I love to tell my kids about all of my friends in my neighborhood when I was young. I barrage them with stories about building forts, riding our bikes all over creation and playing capture the flag until dark. As you can imagine, they are both pretty sick and tired of hearing about my amazing childhood and all of my great memories.
Our goals are normally pretty straightforward. We aspire to go to a certain college or make a specific team. We want to make a pile of money or rise to a level within an organization. But what happens when the goalposts move? What if those objectives feel unattainable or lose their merit?
I once visited my brother in Florida and he showed me a row of mind-blowing oceanfront mansions. Appropriately named “The Miracle Mile,” these homes had guest homes that had guest homes. They had multi-million dollar boats, infinity pools and lavish landscapes. These were clearly the homes of the rich and famous.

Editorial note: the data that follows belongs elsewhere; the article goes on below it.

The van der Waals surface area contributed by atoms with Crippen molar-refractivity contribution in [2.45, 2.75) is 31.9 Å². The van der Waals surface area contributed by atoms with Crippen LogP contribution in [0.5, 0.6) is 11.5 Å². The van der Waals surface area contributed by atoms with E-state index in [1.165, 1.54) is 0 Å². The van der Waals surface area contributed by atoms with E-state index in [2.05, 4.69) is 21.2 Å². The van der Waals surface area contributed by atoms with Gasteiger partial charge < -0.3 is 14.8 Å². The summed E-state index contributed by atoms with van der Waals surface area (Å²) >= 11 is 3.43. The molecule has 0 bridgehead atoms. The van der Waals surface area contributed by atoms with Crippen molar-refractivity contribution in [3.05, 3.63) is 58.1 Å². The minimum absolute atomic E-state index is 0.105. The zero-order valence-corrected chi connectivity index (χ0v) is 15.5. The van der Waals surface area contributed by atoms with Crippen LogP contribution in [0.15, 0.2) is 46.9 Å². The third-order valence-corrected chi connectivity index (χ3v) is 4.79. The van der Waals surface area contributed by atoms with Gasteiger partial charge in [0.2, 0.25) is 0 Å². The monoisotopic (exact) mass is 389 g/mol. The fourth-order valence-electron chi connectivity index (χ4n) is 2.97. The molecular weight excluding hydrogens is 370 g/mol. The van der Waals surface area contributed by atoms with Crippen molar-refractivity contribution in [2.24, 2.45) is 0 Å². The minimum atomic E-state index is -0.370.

When things are going well, people often assume that they are in control. We think that business is rocking and that it must all be attributed to our individual efforts. We think that we have it all figured out and, in many instances, that confidence attracts more business. People love
It is time. Time to pick ourselves up and take steps, however small, forward. We have absorbed the shock of the virus and probably have come to accept that some of what we knew is lost forever. However, life must go on and we may as well choose to push
What an amazing time this has been. Without question, it is one of the most confusing, nerve-racking and frustrating times in modern history. As a result, there has been a never-ending deluge of content around short term tactics like crisis management and home office efficiency. And while it is critical to get things done in the moment, this time should also offer us a chance to reflect and determine what our strategy will be for the future.